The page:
Such children experience effective co-regulation from their caregivers, who listen to the voice of the child, reflect back their understanding of the child’s distress and label it, then model appropriate behavior and calm down strategies. In this way children learn to understand their own big emotions and so become able to regulate and manage their own behavior.

Self-confidence and self-awareness

When children feel safe, they also feel able to take risks, and explore independently, beyond their comfort zone. Risk-taking is a vital element of child development as it facilitates learning. Through these explorations they begin to build resilience as they encounter and overcome challenges, difficulties and disappointments whilst remaining supported by their caregiver. Resilience is an essential ability that enables us to adapt and ‘bounce back’ or recover when faced with stress and adversity. Learning to cope and recover from small disappointments, such as not winning at a board game, or losing the piece of a jigsaw puzzle, helps children to develop the resilience to deal with greater challenges they may encounter in life.

Managing feelings and behaviour

Concern has been expressed that Ofsted will judge Early Years settings on the behaviour of the children attending. Ofsted have been quick to reply that this is not the case and that inspectors will be focussing rather on how well practitioners respond to children in their care who are struggling to behave appropriately. This is a welcome reassurance given that ‘managing feelings and behaviour’ refers to children learning how to manage THEIR OWN feelings and behaviour, something that has become muddied by outdated terminology such as ‘Behaviour management policy’, reinforced by EYFS requirement 3.52 ‘providers are responsible for managing children’s behaviour in an appropriate way’’.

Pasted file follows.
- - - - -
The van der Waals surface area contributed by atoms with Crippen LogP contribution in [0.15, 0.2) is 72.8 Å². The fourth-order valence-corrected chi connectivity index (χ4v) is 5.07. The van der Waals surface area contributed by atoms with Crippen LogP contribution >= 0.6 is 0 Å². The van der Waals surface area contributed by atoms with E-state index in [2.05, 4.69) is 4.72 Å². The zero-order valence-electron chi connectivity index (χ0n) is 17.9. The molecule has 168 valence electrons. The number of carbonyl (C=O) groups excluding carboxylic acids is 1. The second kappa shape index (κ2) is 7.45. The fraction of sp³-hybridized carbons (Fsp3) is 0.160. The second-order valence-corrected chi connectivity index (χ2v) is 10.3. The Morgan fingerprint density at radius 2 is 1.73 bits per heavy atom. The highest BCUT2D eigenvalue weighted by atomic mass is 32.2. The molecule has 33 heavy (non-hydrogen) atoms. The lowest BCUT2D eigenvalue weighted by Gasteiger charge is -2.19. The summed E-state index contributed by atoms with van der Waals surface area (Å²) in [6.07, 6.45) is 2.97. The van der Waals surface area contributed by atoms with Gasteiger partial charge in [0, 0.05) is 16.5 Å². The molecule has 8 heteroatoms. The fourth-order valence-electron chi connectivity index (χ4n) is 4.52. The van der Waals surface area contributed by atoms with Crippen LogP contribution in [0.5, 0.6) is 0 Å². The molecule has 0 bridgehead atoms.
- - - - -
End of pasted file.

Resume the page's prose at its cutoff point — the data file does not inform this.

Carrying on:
Rather than managing ‘unwanted behaviour’ practitioners should be seeking to be sensitive and responsive to children’s needs, feelings and moods in order to understand the meaning behind the behaviour and what the child is trying to communicate through their actions. There is growing understanding, through research into brain development and advances in neuroscience, that many traditional methods of behaviour management, including sticker charts and time out (as opposed to time-in) are not only ineffective in the long term, they are also potentially damaging to children’s emotional well-being.

Rebecca Martland: Children at Heart

Rebecca has over 18 years’ experience in the Early Years sector, as a Registered Childminder; Early Years trainer, consultant, author and Nursery World Awards judge. She is a qualified teacher and Early Years Professional.

Rebecca is a staunch advocate of play based, child-centred education and childcare. This philosophy is at the centre of her training and a message she shares widely as an active member of the Early Years community.

Twitter @RebeccaMartland